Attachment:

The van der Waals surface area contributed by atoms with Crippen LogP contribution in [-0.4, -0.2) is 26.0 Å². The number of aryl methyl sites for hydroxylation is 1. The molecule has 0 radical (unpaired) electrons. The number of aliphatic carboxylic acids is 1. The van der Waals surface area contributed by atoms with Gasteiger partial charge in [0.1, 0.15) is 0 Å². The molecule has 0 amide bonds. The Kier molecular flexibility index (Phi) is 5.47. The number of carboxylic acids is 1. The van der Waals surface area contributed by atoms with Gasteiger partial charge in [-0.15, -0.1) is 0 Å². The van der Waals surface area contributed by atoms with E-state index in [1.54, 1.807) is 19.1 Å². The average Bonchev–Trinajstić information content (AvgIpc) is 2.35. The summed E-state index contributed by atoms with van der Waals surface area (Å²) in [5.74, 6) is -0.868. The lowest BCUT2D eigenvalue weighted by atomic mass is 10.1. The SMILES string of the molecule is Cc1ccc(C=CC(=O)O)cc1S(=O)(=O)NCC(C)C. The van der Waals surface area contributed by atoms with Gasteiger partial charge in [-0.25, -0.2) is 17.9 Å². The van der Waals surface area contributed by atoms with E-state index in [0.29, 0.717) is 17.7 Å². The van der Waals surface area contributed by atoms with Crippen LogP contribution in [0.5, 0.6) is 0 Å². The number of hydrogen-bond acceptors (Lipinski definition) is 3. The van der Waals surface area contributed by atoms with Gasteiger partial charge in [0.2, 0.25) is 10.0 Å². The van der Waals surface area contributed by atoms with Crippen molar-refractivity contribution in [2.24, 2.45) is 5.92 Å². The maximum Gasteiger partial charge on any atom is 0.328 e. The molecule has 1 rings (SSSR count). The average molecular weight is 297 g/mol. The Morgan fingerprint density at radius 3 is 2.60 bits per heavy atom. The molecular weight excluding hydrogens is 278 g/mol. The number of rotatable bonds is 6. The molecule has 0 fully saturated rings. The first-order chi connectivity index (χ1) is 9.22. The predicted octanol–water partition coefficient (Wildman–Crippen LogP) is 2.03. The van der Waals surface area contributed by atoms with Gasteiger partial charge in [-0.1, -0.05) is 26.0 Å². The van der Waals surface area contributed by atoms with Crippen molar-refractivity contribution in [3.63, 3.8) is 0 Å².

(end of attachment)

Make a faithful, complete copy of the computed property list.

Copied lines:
The van der Waals surface area contributed by atoms with Crippen LogP contribution in [-0.4, -0.2) is 26.0 Å². The number of aryl methyl sites for hydroxylation is 1. The molecule has 0 radical (unpaired) electrons. The number of aliphatic carboxylic acids is 1. The van der Waals surface area contributed by atoms with Gasteiger partial charge in [0.1, 0.15) is 0 Å². The molecule has 0 amide bonds. The Kier molecular flexibility index (Phi) is 5.47. The number of carboxylic acids is 1. The van der Waals surface area contributed by atoms with Gasteiger partial charge in [-0.15, -0.1) is 0 Å². The van der Waals surface area contributed by atoms with E-state index in [1.54, 1.807) is 19.1 Å². The average Bonchev–Trinajstić information content (AvgIpc) is 2.35. The summed E-state index contributed by atoms with van der Waals surface area (Å²) in [5.74, 6) is -0.868. The lowest BCUT2D eigenvalue weighted by atomic mass is 10.1. The SMILES string of the molecule is Cc1ccc(C=CC(=O)O)cc1S(=O)(=O)NCC(C)C. The van der Waals surface area contributed by atoms with Gasteiger partial charge in [-0.25, -0.2) is 17.9 Å². The van der Waals surface area contributed by atoms with E-state index in [0.29, 0.717) is 17.7 Å². The van der Waals surface area contributed by atoms with Crippen LogP contribution in [0.5, 0.6) is 0 Å². The number of hydrogen-bond acceptors (Lipinski definition) is 3. The van der Waals surface area contributed by atoms with Gasteiger partial charge in [0.2, 0.25) is 10.0 Å². The van der Waals surface area contributed by atoms with Crippen molar-refractivity contribution in [2.24, 2.45) is 5.92 Å². The maximum Gasteiger partial charge on any atom is 0.328 e. The molecule has 1 rings (SSSR count). The average molecular weight is 297 g/mol. The Morgan fingerprint density at radius 3 is 2.60 bits per heavy atom. The molecular weight excluding hydrogens is 278 g/mol. The number of rotatable bonds is 6. The molecule has 0 fully saturated rings. The first-order chi connectivity index (χ1) is 9.22. The predicted octanol–water partition coefficient (Wildman–Crippen LogP) is 2.03. The van der Waals surface area contributed by atoms with Gasteiger partial charge in [-0.1, -0.05) is 26.0 Å². The van der Waals surface area contributed by atoms with Crippen molar-refractivity contribution in [3.63, 3.8) is 0 Å².